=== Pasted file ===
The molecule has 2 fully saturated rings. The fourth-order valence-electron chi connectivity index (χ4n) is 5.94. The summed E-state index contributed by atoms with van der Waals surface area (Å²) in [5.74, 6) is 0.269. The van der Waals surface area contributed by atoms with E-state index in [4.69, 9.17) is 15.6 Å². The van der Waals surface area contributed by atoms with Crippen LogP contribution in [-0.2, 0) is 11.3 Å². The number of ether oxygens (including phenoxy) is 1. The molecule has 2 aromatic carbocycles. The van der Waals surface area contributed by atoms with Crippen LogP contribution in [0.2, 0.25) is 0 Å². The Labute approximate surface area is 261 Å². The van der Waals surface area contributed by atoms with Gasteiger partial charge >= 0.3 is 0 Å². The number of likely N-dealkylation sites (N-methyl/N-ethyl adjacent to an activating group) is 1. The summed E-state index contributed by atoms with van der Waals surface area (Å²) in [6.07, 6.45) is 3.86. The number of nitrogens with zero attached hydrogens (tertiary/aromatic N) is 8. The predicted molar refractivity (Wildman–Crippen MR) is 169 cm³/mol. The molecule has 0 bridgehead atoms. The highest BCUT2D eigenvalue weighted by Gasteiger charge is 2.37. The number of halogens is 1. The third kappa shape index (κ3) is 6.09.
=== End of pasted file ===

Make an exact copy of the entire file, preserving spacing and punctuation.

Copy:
The molecule has 2 fully saturated rings. The fourth-order valence-electron chi connectivity index (χ4n) is 5.94. The summed E-state index contributed by atoms with van der Waals surface area (Å²) in [5.74, 6) is 0.269. The van der Waals surface area contributed by atoms with E-state index in [4.69, 9.17) is 15.6 Å². The van der Waals surface area contributed by atoms with Crippen LogP contribution in [-0.2, 0) is 11.3 Å². The number of ether oxygens (including phenoxy) is 1. The molecule has 2 aromatic carbocycles. The van der Waals surface area contributed by atoms with Crippen LogP contribution in [0.2, 0.25) is 0 Å². The Labute approximate surface area is 261 Å². The van der Waals surface area contributed by atoms with Gasteiger partial charge >= 0.3 is 0 Å². The number of likely N-dealkylation sites (N-methyl/N-ethyl adjacent to an activating group) is 1. The summed E-state index contributed by atoms with van der Waals surface area (Å²) in [6.07, 6.45) is 3.86. The number of nitrogens with zero attached hydrogens (tertiary/aromatic N) is 8. The predicted molar refractivity (Wildman–Crippen MR) is 169 cm³/mol. The molecule has 0 bridgehead atoms. The highest BCUT2D eigenvalue weighted by Gasteiger charge is 2.37. The number of halogens is 1. The third kappa shape index (κ3) is 6.09.